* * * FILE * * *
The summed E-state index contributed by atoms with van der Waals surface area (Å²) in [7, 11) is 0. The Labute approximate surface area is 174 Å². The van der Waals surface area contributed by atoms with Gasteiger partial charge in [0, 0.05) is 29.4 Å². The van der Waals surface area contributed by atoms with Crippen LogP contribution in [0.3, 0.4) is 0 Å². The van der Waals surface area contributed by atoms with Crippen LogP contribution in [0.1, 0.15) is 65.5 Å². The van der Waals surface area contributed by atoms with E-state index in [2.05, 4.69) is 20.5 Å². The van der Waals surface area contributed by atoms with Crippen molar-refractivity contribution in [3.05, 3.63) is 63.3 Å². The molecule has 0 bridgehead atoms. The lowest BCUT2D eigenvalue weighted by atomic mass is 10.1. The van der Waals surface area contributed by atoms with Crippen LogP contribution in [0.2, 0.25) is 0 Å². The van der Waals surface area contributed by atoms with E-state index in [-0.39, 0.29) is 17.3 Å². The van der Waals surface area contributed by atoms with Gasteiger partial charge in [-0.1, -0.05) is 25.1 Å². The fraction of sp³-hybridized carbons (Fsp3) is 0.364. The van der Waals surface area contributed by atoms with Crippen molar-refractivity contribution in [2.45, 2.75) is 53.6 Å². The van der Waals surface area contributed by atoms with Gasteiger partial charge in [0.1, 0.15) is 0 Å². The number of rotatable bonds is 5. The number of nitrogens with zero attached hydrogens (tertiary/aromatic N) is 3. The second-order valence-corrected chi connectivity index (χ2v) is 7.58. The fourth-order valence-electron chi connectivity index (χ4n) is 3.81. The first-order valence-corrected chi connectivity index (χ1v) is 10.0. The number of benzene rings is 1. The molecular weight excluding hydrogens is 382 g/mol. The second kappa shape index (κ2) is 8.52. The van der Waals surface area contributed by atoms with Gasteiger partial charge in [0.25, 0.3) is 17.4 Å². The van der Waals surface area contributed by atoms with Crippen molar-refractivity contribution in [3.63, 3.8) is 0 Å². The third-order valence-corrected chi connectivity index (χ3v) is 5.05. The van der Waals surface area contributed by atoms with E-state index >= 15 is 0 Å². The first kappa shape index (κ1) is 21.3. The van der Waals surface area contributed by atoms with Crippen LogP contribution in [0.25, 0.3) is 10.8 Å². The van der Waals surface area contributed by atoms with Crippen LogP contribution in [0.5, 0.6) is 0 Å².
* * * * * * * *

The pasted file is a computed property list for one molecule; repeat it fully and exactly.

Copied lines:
The summed E-state index contributed by atoms with van der Waals surface area (Å²) in [7, 11) is 0. The Labute approximate surface area is 174 Å². The van der Waals surface area contributed by atoms with Gasteiger partial charge in [0, 0.05) is 29.4 Å². The van der Waals surface area contributed by atoms with Crippen LogP contribution in [0.3, 0.4) is 0 Å². The van der Waals surface area contributed by atoms with Crippen LogP contribution in [0.1, 0.15) is 65.5 Å². The van der Waals surface area contributed by atoms with E-state index in [2.05, 4.69) is 20.5 Å². The van der Waals surface area contributed by atoms with Crippen molar-refractivity contribution in [3.05, 3.63) is 63.3 Å². The molecule has 0 bridgehead atoms. The lowest BCUT2D eigenvalue weighted by atomic mass is 10.1. The van der Waals surface area contributed by atoms with Crippen LogP contribution in [0.2, 0.25) is 0 Å². The van der Waals surface area contributed by atoms with E-state index in [-0.39, 0.29) is 17.3 Å². The van der Waals surface area contributed by atoms with Gasteiger partial charge in [-0.1, -0.05) is 25.1 Å². The fraction of sp³-hybridized carbons (Fsp3) is 0.364. The van der Waals surface area contributed by atoms with Crippen molar-refractivity contribution in [2.45, 2.75) is 53.6 Å². The van der Waals surface area contributed by atoms with Gasteiger partial charge in [0.1, 0.15) is 0 Å². The number of rotatable bonds is 5. The number of nitrogens with zero attached hydrogens (tertiary/aromatic N) is 3. The second-order valence-corrected chi connectivity index (χ2v) is 7.58. The fourth-order valence-electron chi connectivity index (χ4n) is 3.81. The first-order valence-corrected chi connectivity index (χ1v) is 10.0. The number of benzene rings is 1. The molecular weight excluding hydrogens is 382 g/mol. The second kappa shape index (κ2) is 8.52. The van der Waals surface area contributed by atoms with Gasteiger partial charge in [0.25, 0.3) is 17.4 Å². The van der Waals surface area contributed by atoms with Crippen molar-refractivity contribution in [3.63, 3.8) is 0 Å². The third-order valence-corrected chi connectivity index (χ3v) is 5.05. The van der Waals surface area contributed by atoms with E-state index >= 15 is 0 Å². The first kappa shape index (κ1) is 21.3. The van der Waals surface area contributed by atoms with Crippen LogP contribution in [0.25, 0.3) is 10.8 Å². The van der Waals surface area contributed by atoms with Crippen LogP contribution in [0.5, 0.6) is 0 Å².